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Cymraeg

Cardiff conference highlights maritime safety

09 July 2009

Accidents, injuries and the need to focus upon safety at sea were the essential themes of the 2009 Seafarers International Research Centre Symposium at Cardiff University.

The Seafarers International Research Centre (SIRC) Symposium has become a regular event in the maritime calendar. Every two years SIRC researchers take the opportunity to present their latest findings directly to an international audience of shipping industry members.

Learning from accidents and injuries was the strong message from the presentations on the first day of the two day event. Professor Michael Bloor described issues of ‘reporting biases’ in Maritime Administration injury data and called for more systematic data collection. Dr Nick Bailey claimed that awareness of injuries influenced the way those in the industry think about risk, with shipboard workers most notably influenced by personal experience. The topic was picked up again in Captain Mohamed Ghanem's analysis of accident investigations.

Other papers focused upon new and ongoing investigations into Vessel Design, Supply Chains and Health and Safety Management, and Training and Technology. All reports and papers published by SIRC are freely available at the website: www.sirc.cf.ac.uk .

This year’s event, which finished today (July 9), was sponsored by the Lloyd’s Register Educational Trust (LRET). It saw a wide selection of stakeholders among the large international audience, including representatives of shipping companies, Protection and Indemnity clubs, classification societies, trade unions, and maritime charities.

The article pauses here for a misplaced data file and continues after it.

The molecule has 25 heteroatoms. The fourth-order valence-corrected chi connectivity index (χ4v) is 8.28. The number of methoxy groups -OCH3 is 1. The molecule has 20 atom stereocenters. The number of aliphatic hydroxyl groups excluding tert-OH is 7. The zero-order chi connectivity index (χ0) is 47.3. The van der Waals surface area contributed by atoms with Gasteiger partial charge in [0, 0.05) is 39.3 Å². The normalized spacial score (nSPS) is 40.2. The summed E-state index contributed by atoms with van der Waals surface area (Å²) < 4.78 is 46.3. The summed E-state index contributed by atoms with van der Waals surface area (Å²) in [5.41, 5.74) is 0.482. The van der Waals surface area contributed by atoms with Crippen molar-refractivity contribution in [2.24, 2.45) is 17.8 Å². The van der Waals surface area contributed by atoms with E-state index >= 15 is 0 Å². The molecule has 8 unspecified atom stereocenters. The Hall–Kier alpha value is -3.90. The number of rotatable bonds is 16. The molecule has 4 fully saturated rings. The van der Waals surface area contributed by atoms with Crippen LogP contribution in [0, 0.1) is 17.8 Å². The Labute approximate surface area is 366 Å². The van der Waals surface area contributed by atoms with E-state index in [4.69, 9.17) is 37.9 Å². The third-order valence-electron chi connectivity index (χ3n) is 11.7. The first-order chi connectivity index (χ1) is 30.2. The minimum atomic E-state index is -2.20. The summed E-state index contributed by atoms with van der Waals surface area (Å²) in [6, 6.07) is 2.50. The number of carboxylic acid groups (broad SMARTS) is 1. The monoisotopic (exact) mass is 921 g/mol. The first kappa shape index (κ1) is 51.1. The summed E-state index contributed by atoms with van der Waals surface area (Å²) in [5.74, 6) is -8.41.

SIRC (www.sirc.cf.ac.uk)

The Seafarers International Research Centre is part of the School of Social Sciences, Cardiff University.

SIRC was established in 1995 with a view to conducting research on seafarers. The Centre has a particular emphasis on issues of occupational health and safety. It is the only international research facility of its kind and has built up unparalleled experience of research in this field.

School of Social Sciences (http://www.cf.ac.uk/socsi)

The School of Social Sciences at Cardiff University has an international reputation for excellence in interdisciplinary research and teaching. Their goal is to build on this world-class environment for staff to engage in leading-edge research of international relevance and for students to enjoy an outstanding learning experience. Research is organised around 7 principle themes; Crime and Justice, Culture and Identities, Education and the Knowledge Economy, Globalisation, Work and Labour, Innovations in Social Research, Knowledge, Science and Technology, and Health and Social Welfare. The School is home to several externally funded research centres, each contributing to the development of their respective fields of expertise.

Cardiff University

Cardiff University is recognised in independent government assessments as one of Britain’s leading teaching and research universities and is a member of the Russell Group of the UK’s most research intensive universities. Among its academic staff are two Nobel Laureates, including the winner of the 2007 Nobel Prize for Medicine, Professor Sir Martin Evans. Founded by Royal Charter in 1883, today the University combines impressive modern facilities and a dynamic approach to teaching and research. The University’s breadth of expertise in research and research-led teaching encompasses: the humanities; the natural, physical, health, life and social sciences; engineering and technology; preparation for a wide range of professions; and a longstanding commitment to lifelong learning. Visit the University website at: www.cardiff.ac.uk

Stephen Rouse,

Public Relations Office,

Cardiff University.

029 2087 5596

e-mail: RouseS@cardiff.ac.uk

SR

9.7.09

SOCSI 2 - SIRC